AAP or Centre? Supreme Court verdict on Delhi power tussle today
The Supreme Court is slated to pronounce a crucial verdict on Wednesday on a batch of appeals filed by the Arvind Kejriwal-led Delhi government challenging the Delhi High Court\'s order holding the Lieutenant Governor (L-G) as the administrative head of the national capital.
The AAP govt had argued before the bench that it possessed legislative powers to make laws as well as executive authority to enforce them.
New Delhi: The Supreme Court is slated to pronounce a crucial verdict on Wednesday on a batch of appeals filed by the Arvind Kejriwal-led Delhi government challenging the Delhi High Court's order holding the Lieutenant Governor (L-G) as the administrative head of the national capital.
A five-judge constitution bench headed by Chief Justice Dipak Misra, which had commenced hearing in the matter on November 2, 2017, had reserved its verdict on December 6, 2017.
The AAP dispensation had argued before the apex court bench, which also comprised Justices A K Sikri, A M Khanwilkar, D Y Chandrachud and Ashok Bhushan, that it possessed both the legislative and executive powers.
It had said that the chief minister and the council of ministers had the legislative power to make laws as well as the executive authority to enforce the enacted statutes.
The AAP government had argued that the L-G has been taking many executive decisions and a "harmonious interpretation" of Article 239AA of the Constitution was needed to fulfil the constitutional mandate for a democratically-elected Delhi government. The article deals with power and status of Delhi.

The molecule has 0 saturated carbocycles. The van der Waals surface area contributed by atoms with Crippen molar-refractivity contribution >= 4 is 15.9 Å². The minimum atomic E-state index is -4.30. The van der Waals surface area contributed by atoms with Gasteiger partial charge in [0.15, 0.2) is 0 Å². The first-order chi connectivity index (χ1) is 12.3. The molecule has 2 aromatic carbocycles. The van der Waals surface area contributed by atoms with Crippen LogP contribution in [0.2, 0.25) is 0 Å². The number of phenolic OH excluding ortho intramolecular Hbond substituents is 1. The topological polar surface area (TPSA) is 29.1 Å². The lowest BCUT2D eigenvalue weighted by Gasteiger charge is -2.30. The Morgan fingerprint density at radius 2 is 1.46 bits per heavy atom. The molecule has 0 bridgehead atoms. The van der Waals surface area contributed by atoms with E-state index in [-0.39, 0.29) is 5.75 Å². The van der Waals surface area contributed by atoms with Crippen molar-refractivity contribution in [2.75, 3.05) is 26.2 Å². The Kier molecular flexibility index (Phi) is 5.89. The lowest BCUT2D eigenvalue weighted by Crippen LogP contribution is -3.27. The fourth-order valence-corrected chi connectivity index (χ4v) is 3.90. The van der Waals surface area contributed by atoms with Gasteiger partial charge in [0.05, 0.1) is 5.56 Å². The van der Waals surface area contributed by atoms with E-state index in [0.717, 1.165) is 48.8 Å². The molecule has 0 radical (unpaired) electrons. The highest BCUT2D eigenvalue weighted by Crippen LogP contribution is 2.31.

The Centre had contended before the bench that Delhi government cannot have the "exclusive" executive powers as it would be against national interests and referred to the 1989 Balakrishnan committee report that had dealt with the reasons for not granting the status of a state to Delhi
It had also argued that several "illegal" notifications were issued by the Delhi government and they were challenged in the high court.
The Centre had referred to the Constitution, the 1991 Government of National Capital Territory of Delhi Act and the Transaction of Business of the Government of National Capital Territory of Delhi Rules to drive home the point that the President, the union government and the LG had supremacy over city dispensation in administering the national capital.
On the other hand, the Delhi government had accused the L-G of making a "mockery of democracy", saying he was either taking decisions of an elected government or substituting them without having any power.
During the arguments, the apex court had said it would only lay down the principles on the status of the national capital under the Constitution and not deal with issues arising out of individual notifications issued by the Delhi government on matters like the 'mohalla clinics' and regularisation of guest teachers.
The high court, in its August 4, 2016 verdict, had said that L-G is the administrative head of National Capital Territory and AAP government's contention that he is bound to act on the advice of Council of Ministers was "without substance".
While a battery of senior lawyers -- P Chidambaram, Gopal Subramanium, Rajeev Dhavan, Indira Jaising -- had argued for the Arvind Kejriwal government, the National Democratic Alliance (NDA) government at the Centre was represented by Additional Solicitor General (ASG) Maninder Singh in the marathon proceedings.